Ever since Google announced that it’s complying with the European Commission’s “right to be forgotten” ruling, it’s been inundated with requests to take down all sorts of search results. Many of those sought to bury negative reviews or write-ups, but in this particular case, the search result Google took down was neither negative nor damaging. In fact, it used to lead to a five-year-old article published on Worcester News, which called the piece’s subject “excellent” and “very talented.” That’s right, you can apparently ask Google to remove anything from its results pages in the European Union, even if it’s not dangerous or offensive… and maybe even if it’s helpful to some people.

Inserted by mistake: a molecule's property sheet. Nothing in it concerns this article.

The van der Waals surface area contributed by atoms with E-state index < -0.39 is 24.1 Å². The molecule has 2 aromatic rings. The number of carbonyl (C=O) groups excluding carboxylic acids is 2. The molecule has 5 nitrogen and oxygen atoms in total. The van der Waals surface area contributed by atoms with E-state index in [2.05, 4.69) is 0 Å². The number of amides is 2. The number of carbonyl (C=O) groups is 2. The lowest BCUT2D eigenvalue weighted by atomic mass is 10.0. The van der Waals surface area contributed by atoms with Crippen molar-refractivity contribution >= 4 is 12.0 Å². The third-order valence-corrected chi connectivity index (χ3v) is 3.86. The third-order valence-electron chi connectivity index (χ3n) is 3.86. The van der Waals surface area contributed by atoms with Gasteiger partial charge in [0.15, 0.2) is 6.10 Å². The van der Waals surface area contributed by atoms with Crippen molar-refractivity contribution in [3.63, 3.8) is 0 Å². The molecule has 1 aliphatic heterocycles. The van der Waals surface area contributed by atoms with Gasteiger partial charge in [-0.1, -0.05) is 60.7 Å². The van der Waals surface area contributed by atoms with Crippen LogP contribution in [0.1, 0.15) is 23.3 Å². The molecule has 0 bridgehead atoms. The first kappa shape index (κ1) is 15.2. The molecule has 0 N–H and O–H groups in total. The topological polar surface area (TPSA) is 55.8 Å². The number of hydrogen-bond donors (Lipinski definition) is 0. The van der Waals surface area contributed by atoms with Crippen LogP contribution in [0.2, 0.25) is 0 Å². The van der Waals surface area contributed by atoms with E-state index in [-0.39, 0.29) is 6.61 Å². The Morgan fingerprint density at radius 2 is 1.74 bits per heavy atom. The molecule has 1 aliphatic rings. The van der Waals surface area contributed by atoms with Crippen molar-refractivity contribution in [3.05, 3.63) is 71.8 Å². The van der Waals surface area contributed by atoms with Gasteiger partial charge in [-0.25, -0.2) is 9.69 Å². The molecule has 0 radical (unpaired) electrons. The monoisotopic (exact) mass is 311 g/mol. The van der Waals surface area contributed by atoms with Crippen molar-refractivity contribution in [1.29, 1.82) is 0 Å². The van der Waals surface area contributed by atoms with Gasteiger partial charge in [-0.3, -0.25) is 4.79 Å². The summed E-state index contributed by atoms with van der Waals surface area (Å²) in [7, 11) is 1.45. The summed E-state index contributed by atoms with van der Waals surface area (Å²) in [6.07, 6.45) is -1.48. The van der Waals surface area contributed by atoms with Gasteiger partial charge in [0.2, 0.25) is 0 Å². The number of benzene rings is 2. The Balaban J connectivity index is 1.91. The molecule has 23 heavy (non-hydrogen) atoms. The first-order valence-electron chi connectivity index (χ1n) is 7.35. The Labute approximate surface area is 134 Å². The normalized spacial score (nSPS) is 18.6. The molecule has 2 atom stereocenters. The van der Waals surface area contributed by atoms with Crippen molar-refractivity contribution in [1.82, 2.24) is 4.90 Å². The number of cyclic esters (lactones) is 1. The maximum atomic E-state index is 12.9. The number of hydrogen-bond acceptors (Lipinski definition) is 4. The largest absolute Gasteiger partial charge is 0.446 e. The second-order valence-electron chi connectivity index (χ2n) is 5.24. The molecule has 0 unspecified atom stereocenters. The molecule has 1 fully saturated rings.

The Worcester News has been the victim of one of the more bizarre examples of the European court’s so-called “right to be forgotten” ruling. The paper was told by Google that it was removing from its search archive an article in praise of a young artist. Yes, you read that correctly. A positive story published five years ago about Dan Roach, who was then on the verge of gaining a degree in fine art, had to be taken down. Although Google does not say who complained, the paper’s editor, Peter John, is confident that Roach himself made the request because he had previously approached the News to remove the piece from its website. Evidently, Roach is now a professional artist and, in the belief that he is now a much better painter than he was in 2009, he thinks the painting shown in the picture accompanying the article might damage his artistic reputation. John calls the take-down “the most absurd and silly piece of censorship” since Google was required to enact the court’s decision. He says: “An artist wanting to remove part of his back catalogue did not strike us as the sort of principle that the European court of justice had in mind when it came up with the right to be forgotten ruling.